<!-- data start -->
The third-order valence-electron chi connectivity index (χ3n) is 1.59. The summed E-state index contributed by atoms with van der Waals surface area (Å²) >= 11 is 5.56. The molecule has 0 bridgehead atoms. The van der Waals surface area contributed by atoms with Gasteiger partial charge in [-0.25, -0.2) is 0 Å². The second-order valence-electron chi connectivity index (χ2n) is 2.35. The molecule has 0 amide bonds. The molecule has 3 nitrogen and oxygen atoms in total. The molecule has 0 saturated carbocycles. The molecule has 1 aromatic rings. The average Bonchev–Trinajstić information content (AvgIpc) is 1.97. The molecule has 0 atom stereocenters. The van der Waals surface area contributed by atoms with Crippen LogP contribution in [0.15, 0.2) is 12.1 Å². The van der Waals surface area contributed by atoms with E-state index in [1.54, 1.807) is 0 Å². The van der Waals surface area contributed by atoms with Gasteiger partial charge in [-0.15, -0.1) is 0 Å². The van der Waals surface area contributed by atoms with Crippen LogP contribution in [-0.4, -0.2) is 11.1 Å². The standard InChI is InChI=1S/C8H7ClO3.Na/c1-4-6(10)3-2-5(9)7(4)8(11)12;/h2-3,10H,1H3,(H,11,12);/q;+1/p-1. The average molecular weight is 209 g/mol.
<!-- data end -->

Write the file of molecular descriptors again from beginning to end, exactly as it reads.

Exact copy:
The third-order valence-electron chi connectivity index (χ3n) is 1.59. The summed E-state index contributed by atoms with van der Waals surface area (Å²) >= 11 is 5.56. The molecule has 0 bridgehead atoms. The van der Waals surface area contributed by atoms with Gasteiger partial charge in [-0.25, -0.2) is 0 Å². The second-order valence-electron chi connectivity index (χ2n) is 2.35. The molecule has 0 amide bonds. The molecule has 3 nitrogen and oxygen atoms in total. The molecule has 0 saturated carbocycles. The molecule has 1 aromatic rings. The average Bonchev–Trinajstić information content (AvgIpc) is 1.97. The molecule has 0 atom stereocenters. The van der Waals surface area contributed by atoms with Crippen LogP contribution in [0.15, 0.2) is 12.1 Å². The van der Waals surface area contributed by atoms with E-state index in [1.54, 1.807) is 0 Å². The van der Waals surface area contributed by atoms with Gasteiger partial charge in [-0.15, -0.1) is 0 Å². The van der Waals surface area contributed by atoms with Crippen LogP contribution in [-0.4, -0.2) is 11.1 Å². The standard InChI is InChI=1S/C8H7ClO3.Na/c1-4-6(10)3-2-5(9)7(4)8(11)12;/h2-3,10H,1H3,(H,11,12);/q;+1/p-1. The average molecular weight is 209 g/mol.